New Carbon-Based Nanostructures

New Carbon-Based Nanostructures

Author: Roswitha HarrerORCID iD

A pure polyazulene network has so far remained hidden from scientists. However, Akimitsu Narita, Max Planck Institute for Polymer Research, Mainz, Germany, and Okinawa Institute of Science and Technology Graduate University, Kunigami, Japan, Roman Fasel, Swiss Federal Laboratories for Materials Science and Technology (Empa), Dübendorf, and University of Bern, Switzerland, Klaus Müllen, Max Planck Institute for Polymer Research and University of Mainz, Germany, and colleagues have come close: By fusing pentagon–heptagon pairs on a gold surface, the team was able to synthesize a fully condensed, unsaturated polygonal carbon system.

With only one fused hexagon per azulene unit remaining, it is the largest condensed non-hexagonal carbon network to date. Despite its unsaturated character, the electronic structure of this network is largely nonaromatic.


Azulene (pictured on the right) is an aromatic compound with a deep blue color that is naturally occurring. The molecule is a naphthalene isomer consisting of two condensed carbon rings: one five-membered, the other seven-membered, rather than the usual two six-membered rings of naphthalene. Although its electron system is unsaturated and aromatic, azulene is less stable than naphthalene.

In theory, a polyazulene network would contain more fused pentagonal and heptagonal rings instead of multiple hexagons as in graphene and graphite. However, such a structure is expected to be highly unstable and has not yet been observed.

From Azulenes to Fused Azulenes

Non-hexagonal fused rings are a common defect found in graphene, where they disrupt its continuous electronic structure and form grain boundaries within the hexagonal lattice. Understanding the structural and electronic properties of unsaturated fused carbon rings other than hexagons could be of use in constructing flawless graphene or in designing new organic electronic materials.

The researchers investigated synthetic routes to azulene networks. They started the fused azulene synthesis by annealing biazulenyls on a gold surface. This produced long chains of pentyl-ring-connected polyazulenes, which could be observed by scanning electron microscopy. The gold atoms appeared to be involved in connecting the pentyl rings of the azulene monomers.

Further annealing on the gold surface turned these polymers into more compact curved strings (example pictured), which under the scanning transmission microscope look a bit like curled-up worms pressed onto a surface. The half-ring structures, with radii of roughly a tenth of a nanometer, fully consist of fused carbon polygons, as revealed by atomic force microscopy. About one third of the polygons were pentagons, another third heptagons, with the remainder made up of hexagons. “Notably, all pentagons appeared in the inner part of the curved structure, with the hexagons staying in the outer and the heptagons in the middle parts,” the team observed.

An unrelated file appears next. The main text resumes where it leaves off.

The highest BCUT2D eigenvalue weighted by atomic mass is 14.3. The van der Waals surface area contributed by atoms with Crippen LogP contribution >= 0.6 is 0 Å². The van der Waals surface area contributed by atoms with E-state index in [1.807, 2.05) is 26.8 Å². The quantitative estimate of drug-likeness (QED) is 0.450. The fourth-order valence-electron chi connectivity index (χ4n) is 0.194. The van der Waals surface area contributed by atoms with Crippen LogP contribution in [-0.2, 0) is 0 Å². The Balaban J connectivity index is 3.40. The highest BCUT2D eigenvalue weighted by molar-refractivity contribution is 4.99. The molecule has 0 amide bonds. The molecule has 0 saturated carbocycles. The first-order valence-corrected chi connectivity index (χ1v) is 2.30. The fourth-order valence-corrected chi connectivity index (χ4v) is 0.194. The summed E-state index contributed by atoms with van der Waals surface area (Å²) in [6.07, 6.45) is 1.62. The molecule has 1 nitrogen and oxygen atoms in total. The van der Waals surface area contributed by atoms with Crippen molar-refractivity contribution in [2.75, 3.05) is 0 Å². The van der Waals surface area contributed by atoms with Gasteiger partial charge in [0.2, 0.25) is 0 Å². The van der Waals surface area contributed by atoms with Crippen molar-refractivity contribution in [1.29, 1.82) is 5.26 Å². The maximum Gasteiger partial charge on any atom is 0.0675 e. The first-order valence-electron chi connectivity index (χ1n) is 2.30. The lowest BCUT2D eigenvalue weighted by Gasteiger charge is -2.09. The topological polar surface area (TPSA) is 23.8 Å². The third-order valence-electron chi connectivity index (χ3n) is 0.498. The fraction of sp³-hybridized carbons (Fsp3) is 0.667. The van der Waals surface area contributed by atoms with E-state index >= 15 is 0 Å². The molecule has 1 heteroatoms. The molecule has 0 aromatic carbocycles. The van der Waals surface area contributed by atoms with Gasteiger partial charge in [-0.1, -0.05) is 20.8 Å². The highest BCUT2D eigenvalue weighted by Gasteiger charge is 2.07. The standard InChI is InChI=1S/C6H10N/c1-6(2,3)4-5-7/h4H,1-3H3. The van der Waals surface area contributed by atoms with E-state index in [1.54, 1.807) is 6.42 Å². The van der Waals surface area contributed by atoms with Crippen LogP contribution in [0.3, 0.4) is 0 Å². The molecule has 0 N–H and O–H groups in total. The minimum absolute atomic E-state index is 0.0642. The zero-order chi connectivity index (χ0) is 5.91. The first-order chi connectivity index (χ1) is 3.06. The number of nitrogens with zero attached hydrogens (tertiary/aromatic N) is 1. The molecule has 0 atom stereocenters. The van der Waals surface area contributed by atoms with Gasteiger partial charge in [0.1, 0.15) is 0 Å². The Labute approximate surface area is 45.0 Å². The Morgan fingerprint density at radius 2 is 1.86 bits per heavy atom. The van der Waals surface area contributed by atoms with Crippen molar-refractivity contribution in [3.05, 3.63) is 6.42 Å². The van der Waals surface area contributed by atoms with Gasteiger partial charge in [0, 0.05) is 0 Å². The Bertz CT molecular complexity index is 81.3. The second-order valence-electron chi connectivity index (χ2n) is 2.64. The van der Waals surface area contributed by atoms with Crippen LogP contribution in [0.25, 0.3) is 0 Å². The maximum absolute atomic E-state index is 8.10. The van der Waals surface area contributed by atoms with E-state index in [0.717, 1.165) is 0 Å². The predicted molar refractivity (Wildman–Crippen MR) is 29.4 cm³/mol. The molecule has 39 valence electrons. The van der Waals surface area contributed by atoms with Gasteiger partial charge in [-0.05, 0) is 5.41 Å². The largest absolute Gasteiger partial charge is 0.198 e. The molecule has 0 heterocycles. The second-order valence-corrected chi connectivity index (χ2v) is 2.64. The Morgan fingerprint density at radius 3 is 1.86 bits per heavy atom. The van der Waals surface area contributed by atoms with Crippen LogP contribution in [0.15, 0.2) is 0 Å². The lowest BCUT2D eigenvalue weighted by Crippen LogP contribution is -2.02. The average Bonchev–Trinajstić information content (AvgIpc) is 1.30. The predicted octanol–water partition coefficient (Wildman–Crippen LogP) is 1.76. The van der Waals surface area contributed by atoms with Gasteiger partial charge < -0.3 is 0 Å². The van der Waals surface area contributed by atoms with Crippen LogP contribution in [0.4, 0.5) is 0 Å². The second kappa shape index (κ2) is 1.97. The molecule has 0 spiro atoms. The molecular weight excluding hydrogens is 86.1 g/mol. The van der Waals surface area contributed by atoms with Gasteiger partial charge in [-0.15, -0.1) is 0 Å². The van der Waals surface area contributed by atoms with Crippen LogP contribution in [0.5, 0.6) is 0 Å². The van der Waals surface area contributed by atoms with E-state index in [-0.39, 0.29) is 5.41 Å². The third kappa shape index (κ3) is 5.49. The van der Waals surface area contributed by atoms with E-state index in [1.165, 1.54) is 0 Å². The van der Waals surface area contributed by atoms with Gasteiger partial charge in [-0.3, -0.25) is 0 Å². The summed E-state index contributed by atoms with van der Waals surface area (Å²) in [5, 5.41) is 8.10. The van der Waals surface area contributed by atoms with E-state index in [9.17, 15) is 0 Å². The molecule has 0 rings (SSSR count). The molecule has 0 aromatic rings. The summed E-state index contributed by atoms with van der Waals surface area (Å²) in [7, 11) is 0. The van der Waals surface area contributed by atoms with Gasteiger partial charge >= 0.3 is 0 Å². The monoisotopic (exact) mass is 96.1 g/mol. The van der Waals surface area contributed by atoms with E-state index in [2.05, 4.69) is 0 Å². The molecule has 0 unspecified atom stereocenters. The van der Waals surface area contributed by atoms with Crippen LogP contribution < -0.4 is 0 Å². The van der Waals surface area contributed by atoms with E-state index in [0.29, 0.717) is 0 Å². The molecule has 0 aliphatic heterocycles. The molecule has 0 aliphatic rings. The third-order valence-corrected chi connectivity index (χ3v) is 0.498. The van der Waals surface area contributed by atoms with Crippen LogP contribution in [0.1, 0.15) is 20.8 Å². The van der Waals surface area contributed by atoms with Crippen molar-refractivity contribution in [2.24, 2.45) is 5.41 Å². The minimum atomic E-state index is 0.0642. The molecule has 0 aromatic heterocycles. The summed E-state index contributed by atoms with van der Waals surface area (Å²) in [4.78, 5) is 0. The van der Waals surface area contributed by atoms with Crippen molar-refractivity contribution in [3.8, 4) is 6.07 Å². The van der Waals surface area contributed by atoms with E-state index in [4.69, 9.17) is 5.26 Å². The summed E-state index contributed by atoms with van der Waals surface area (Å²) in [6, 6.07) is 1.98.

This means that the azulene molecules were fused to give an array of condensed pentagon–hexagon pairs, with the pentagons pointing inwards on the curved structure and the hexagons attached at the outside, filling the gaps between the heptagons. To explain the transformation of the straight polymeric chains to the curled-up worm structure, the researchers suggest a sequence of radical rearrangement steps both within and between the azulene molecules, catalyzed by the gold surface.

Unsaturated and Flat, But Not Aromatic

As the driving force behind this rearrangement, the researchers identified the creation of a fully interconnected sp2-carbon skeleton. However, despite their all-sp2 character, the multiple-fused polygons showed rather low aromaticity, as was shown by calculations of the NMR shifts and ring currents. The team was surprised that only the pentagons could be identified as aromatic, with the rest of the polygons not showing significant ring currents. Furthermore, the molecules are polar, with regions of higher and lower electron density.

With the first synthesis of a fully condensed polyazulene, the researchers have introduced a new carbon-based morphology to the family of graphene, nanorods, and fullerenes. As a next step, they want to find out more about its electronic structure to explore its usefulness in organic electronics applications.



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